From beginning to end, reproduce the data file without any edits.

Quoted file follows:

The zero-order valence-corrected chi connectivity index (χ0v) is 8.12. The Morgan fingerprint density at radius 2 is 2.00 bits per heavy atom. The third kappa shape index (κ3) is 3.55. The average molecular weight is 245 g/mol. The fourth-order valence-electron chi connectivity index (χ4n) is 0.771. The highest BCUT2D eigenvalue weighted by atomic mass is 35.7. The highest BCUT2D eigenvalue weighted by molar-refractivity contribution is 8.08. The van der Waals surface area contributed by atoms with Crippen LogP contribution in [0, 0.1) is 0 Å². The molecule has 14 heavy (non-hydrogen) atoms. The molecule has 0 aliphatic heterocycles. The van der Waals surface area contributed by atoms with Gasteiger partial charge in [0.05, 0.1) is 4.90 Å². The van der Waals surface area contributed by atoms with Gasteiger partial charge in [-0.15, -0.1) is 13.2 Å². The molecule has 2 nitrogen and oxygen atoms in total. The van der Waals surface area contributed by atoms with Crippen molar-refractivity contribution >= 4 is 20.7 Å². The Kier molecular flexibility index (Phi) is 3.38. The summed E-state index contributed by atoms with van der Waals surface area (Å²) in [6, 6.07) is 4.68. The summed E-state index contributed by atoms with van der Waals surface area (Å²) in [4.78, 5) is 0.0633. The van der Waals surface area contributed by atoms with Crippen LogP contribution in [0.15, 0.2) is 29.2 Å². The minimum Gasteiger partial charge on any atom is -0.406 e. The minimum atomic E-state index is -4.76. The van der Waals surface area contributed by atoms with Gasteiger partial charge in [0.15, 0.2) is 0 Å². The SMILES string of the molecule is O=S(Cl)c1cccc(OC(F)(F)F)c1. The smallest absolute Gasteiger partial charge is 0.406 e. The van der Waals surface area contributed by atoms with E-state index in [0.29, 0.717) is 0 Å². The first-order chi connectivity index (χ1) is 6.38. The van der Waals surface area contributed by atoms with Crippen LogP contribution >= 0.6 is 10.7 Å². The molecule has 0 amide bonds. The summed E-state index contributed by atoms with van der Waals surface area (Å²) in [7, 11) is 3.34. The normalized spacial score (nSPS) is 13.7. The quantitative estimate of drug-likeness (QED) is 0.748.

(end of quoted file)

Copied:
The zero-order valence-corrected chi connectivity index (χ0v) is 8.12. The Morgan fingerprint density at radius 2 is 2.00 bits per heavy atom. The third kappa shape index (κ3) is 3.55. The average molecular weight is 245 g/mol. The fourth-order valence-electron chi connectivity index (χ4n) is 0.771. The highest BCUT2D eigenvalue weighted by atomic mass is 35.7. The highest BCUT2D eigenvalue weighted by molar-refractivity contribution is 8.08. The van der Waals surface area contributed by atoms with Crippen LogP contribution in [0, 0.1) is 0 Å². The molecule has 14 heavy (non-hydrogen) atoms. The molecule has 0 aliphatic heterocycles. The van der Waals surface area contributed by atoms with Gasteiger partial charge in [0.05, 0.1) is 4.90 Å². The van der Waals surface area contributed by atoms with Gasteiger partial charge in [-0.15, -0.1) is 13.2 Å². The molecule has 2 nitrogen and oxygen atoms in total. The van der Waals surface area contributed by atoms with Crippen molar-refractivity contribution >= 4 is 20.7 Å². The Kier molecular flexibility index (Phi) is 3.38. The summed E-state index contributed by atoms with van der Waals surface area (Å²) in [6, 6.07) is 4.68. The summed E-state index contributed by atoms with van der Waals surface area (Å²) in [4.78, 5) is 0.0633. The van der Waals surface area contributed by atoms with Crippen LogP contribution in [0.15, 0.2) is 29.2 Å². The minimum Gasteiger partial charge on any atom is -0.406 e. The minimum atomic E-state index is -4.76. The van der Waals surface area contributed by atoms with Gasteiger partial charge in [0.15, 0.2) is 0 Å². The SMILES string of the molecule is O=S(Cl)c1cccc(OC(F)(F)F)c1. The smallest absolute Gasteiger partial charge is 0.406 e. The van der Waals surface area contributed by atoms with E-state index in [0.29, 0.717) is 0 Å². The first-order chi connectivity index (χ1) is 6.38. The van der Waals surface area contributed by atoms with Crippen LogP contribution >= 0.6 is 10.7 Å². The molecule has 0 amide bonds. The summed E-state index contributed by atoms with van der Waals surface area (Å²) in [7, 11) is 3.34. The normalized spacial score (nSPS) is 13.7. The quantitative estimate of drug-likeness (QED) is 0.748.